Northern Lights on a Budget

But there plenty of options available when traveling on a budget. Fairbanks, Alaska has proven to be a reliable location for viewing the Northern Lights. In fact, many scientists use this location due to its consistency in viewing conditions.

Flights from Seattle to Alaska can be inexpensive and many rooms can be found under $90 a night. Once in Fairbanks, the Northern Lights can be seen with just a few miles of driving.

Another option for catching the Northern Lights is to find inexpensive cruises in the Arctic Circle.

Many cruise lines offer packages that are less expensive options for travel. A weeklong excursion can be as little as £1,100 and includes visits to various towns along the way.

If you wake your way to Iceland, tours are available to make it easy and affordable to see the Northern Lights. Reykjavik Excursions runs regular Northern Lights tours that allow you to retake the trip if you don’t see the lights on your initial run.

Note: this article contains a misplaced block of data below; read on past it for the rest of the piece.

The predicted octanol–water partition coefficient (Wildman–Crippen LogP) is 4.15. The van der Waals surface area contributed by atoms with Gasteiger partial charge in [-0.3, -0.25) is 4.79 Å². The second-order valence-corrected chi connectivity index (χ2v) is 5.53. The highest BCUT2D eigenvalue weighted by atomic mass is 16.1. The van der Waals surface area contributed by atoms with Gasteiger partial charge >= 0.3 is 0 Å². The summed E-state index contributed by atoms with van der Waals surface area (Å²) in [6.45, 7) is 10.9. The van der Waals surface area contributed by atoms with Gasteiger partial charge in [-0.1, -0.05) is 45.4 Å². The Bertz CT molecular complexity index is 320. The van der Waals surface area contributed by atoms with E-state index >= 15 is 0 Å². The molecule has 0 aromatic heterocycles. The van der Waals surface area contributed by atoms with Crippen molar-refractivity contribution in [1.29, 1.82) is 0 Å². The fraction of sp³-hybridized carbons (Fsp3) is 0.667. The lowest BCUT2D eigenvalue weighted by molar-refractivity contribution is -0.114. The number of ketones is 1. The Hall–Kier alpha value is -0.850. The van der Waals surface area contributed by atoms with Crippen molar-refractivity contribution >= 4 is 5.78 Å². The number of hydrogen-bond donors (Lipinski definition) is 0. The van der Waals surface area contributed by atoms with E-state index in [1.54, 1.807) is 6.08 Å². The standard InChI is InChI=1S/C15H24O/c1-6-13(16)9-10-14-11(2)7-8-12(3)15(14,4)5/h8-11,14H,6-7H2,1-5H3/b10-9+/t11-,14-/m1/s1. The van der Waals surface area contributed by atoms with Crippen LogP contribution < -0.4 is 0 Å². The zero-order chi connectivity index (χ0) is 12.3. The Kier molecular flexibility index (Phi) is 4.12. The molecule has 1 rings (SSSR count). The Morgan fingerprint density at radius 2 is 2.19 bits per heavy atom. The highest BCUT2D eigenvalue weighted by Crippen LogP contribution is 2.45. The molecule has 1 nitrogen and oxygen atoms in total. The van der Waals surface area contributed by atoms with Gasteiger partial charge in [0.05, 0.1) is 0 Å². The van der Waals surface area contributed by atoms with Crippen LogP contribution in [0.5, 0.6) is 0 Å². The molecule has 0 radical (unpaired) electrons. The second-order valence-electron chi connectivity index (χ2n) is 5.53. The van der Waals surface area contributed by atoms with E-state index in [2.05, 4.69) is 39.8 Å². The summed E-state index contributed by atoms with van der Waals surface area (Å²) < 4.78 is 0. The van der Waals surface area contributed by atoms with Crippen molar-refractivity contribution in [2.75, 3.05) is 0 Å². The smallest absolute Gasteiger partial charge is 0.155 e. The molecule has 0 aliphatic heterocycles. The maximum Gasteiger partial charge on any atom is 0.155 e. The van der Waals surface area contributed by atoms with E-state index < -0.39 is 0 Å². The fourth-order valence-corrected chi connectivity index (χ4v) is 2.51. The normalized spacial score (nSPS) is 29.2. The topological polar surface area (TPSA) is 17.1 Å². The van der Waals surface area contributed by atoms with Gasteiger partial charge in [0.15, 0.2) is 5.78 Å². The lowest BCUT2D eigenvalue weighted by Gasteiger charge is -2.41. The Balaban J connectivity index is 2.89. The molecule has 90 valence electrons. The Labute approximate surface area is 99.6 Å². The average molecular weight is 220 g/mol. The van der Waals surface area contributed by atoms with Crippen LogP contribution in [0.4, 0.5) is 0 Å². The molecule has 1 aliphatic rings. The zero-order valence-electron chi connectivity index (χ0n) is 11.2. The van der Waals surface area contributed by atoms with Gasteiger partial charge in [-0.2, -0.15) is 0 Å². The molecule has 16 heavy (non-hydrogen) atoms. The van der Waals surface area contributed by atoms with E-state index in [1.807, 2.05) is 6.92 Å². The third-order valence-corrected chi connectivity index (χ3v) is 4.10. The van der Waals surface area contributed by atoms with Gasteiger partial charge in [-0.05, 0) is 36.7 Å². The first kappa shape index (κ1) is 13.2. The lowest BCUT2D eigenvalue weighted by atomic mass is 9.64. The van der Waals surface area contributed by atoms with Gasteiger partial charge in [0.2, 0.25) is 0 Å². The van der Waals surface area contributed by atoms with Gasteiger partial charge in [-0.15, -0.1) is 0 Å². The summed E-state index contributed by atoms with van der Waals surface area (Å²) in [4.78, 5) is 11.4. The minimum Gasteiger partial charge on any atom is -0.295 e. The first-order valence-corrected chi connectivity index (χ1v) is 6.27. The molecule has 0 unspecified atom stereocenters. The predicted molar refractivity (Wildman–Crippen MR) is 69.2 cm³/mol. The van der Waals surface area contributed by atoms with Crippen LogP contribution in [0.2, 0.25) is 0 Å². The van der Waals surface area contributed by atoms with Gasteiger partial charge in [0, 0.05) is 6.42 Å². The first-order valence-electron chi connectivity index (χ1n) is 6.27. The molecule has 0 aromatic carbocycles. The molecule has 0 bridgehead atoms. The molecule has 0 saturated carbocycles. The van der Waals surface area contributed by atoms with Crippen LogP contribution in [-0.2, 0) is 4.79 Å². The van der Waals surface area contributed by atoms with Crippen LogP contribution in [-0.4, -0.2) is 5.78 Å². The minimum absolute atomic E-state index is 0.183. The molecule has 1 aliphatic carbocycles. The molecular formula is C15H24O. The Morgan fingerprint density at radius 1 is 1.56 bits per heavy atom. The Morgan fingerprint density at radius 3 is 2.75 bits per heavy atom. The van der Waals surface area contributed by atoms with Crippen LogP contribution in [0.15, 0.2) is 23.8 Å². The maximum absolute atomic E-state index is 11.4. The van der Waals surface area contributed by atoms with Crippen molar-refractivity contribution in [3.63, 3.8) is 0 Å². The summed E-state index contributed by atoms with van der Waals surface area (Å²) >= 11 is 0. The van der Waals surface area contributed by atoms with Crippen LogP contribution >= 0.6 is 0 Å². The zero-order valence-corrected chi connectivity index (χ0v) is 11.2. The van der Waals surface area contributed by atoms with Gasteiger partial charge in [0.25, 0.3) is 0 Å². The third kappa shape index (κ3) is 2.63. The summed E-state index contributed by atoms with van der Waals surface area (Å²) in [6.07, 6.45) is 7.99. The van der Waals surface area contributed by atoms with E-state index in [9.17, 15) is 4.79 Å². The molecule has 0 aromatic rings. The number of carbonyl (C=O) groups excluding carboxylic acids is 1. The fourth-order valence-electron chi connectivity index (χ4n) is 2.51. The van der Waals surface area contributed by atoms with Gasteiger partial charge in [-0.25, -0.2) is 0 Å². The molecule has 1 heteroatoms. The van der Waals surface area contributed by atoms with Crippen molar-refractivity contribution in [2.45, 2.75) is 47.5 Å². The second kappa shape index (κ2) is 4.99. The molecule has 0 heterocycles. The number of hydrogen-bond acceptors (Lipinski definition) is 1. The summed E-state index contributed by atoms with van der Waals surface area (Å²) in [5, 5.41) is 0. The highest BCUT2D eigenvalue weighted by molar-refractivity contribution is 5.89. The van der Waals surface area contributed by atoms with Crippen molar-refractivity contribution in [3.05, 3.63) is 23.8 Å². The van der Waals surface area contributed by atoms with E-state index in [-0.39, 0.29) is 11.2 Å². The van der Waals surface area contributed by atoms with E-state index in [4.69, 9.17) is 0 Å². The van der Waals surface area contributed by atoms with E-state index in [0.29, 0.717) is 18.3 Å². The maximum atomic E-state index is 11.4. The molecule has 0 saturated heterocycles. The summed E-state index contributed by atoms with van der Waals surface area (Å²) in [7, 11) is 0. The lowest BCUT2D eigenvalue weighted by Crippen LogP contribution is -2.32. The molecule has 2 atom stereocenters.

If seeing the Northern Lights is on your travel bucket list, there are a number of ways to experience this natural phenomenon. Although limited to a few areas in the world, the Northern Lights are still easily accessible. Researching inexpensive flights to Alaska and available tour packages will help you finally catch a glimpse of the beautiful and mysterious Northern Lights.

Top Things to Remember When Choosing Your Travel Insurance

Monday, February 24th, 2014 by Andy

Sadly, it’s a thing we all need and can’t really live without and is an essential for every travelling trip you embark on. From covering lost valuables to paying medical bills, getting the travel cover that is right for you and your budget can sometimes be a tricky thing.

remember to have your insurance documents in a safe place so you know who to contact